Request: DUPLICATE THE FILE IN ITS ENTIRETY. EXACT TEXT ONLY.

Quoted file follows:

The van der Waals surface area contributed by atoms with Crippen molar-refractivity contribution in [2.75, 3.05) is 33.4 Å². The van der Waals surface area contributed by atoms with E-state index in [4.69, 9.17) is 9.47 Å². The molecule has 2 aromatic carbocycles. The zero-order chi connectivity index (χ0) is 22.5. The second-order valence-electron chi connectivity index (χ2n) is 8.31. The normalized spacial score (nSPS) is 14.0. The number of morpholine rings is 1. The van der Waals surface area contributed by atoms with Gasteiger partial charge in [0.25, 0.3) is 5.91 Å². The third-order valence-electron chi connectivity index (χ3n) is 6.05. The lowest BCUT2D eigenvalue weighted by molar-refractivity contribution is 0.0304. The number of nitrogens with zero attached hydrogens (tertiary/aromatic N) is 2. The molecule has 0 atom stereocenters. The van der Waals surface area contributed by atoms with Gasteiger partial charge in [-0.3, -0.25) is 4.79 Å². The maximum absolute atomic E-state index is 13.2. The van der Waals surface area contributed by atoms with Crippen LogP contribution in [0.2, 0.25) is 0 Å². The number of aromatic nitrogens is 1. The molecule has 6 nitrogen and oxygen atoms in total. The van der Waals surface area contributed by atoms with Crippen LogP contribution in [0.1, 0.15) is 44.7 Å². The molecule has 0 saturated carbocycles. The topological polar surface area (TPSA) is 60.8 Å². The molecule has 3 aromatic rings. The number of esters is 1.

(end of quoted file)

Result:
The van der Waals surface area contributed by atoms with Crippen molar-refractivity contribution in [2.75, 3.05) is 33.4 Å². The van der Waals surface area contributed by atoms with E-state index in [4.69, 9.17) is 9.47 Å². The molecule has 2 aromatic carbocycles. The zero-order chi connectivity index (χ0) is 22.5. The second-order valence-electron chi connectivity index (χ2n) is 8.31. The normalized spacial score (nSPS) is 14.0. The number of morpholine rings is 1. The van der Waals surface area contributed by atoms with Gasteiger partial charge in [0.25, 0.3) is 5.91 Å². The third-order valence-electron chi connectivity index (χ3n) is 6.05. The lowest BCUT2D eigenvalue weighted by molar-refractivity contribution is 0.0304. The number of nitrogens with zero attached hydrogens (tertiary/aromatic N) is 2. The molecule has 0 atom stereocenters. The van der Waals surface area contributed by atoms with Gasteiger partial charge in [-0.3, -0.25) is 4.79 Å². The maximum absolute atomic E-state index is 13.2. The van der Waals surface area contributed by atoms with Crippen LogP contribution in [0.2, 0.25) is 0 Å². The number of aromatic nitrogens is 1. The molecule has 6 nitrogen and oxygen atoms in total. The van der Waals surface area contributed by atoms with Crippen LogP contribution in [0.1, 0.15) is 44.7 Å². The molecule has 0 saturated carbocycles. The topological polar surface area (TPSA) is 60.8 Å². The molecule has 3 aromatic rings. The number of esters is 1.